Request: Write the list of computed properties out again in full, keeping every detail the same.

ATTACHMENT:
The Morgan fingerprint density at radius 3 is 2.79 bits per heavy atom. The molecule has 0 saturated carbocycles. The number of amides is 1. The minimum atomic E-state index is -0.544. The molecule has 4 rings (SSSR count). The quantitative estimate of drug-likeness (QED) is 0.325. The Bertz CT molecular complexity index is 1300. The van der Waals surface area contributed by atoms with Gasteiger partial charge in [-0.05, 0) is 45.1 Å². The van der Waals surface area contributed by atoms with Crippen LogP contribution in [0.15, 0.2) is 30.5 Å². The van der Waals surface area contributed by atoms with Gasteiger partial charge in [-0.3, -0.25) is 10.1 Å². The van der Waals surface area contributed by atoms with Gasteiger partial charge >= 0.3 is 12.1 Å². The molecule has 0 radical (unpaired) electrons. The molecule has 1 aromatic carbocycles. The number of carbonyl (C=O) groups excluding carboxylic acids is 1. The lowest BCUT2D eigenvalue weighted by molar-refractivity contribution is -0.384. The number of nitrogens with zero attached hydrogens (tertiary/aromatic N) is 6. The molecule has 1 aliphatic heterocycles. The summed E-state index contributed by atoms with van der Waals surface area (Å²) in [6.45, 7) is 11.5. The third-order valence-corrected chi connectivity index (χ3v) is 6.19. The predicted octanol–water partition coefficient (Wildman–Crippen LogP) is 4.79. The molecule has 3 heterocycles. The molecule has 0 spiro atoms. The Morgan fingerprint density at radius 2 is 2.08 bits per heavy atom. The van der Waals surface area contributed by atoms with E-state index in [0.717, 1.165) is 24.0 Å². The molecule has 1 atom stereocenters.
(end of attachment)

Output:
The Morgan fingerprint density at radius 3 is 2.79 bits per heavy atom. The molecule has 0 saturated carbocycles. The number of amides is 1. The minimum atomic E-state index is -0.544. The molecule has 4 rings (SSSR count). The quantitative estimate of drug-likeness (QED) is 0.325. The Bertz CT molecular complexity index is 1300. The van der Waals surface area contributed by atoms with Gasteiger partial charge in [-0.05, 0) is 45.1 Å². The van der Waals surface area contributed by atoms with Crippen LogP contribution in [0.15, 0.2) is 30.5 Å². The van der Waals surface area contributed by atoms with Gasteiger partial charge in [-0.3, -0.25) is 10.1 Å². The van der Waals surface area contributed by atoms with Gasteiger partial charge >= 0.3 is 12.1 Å². The molecule has 0 radical (unpaired) electrons. The molecule has 1 aromatic carbocycles. The number of carbonyl (C=O) groups excluding carboxylic acids is 1. The lowest BCUT2D eigenvalue weighted by molar-refractivity contribution is -0.384. The number of nitrogens with zero attached hydrogens (tertiary/aromatic N) is 6. The molecule has 1 aliphatic heterocycles. The summed E-state index contributed by atoms with van der Waals surface area (Å²) in [6.45, 7) is 11.5. The third-order valence-corrected chi connectivity index (χ3v) is 6.19. The predicted octanol–water partition coefficient (Wildman–Crippen LogP) is 4.79. The molecule has 3 heterocycles. The molecule has 0 spiro atoms. The Morgan fingerprint density at radius 2 is 2.08 bits per heavy atom. The van der Waals surface area contributed by atoms with E-state index in [0.717, 1.165) is 24.0 Å². The molecule has 1 atom stereocenters.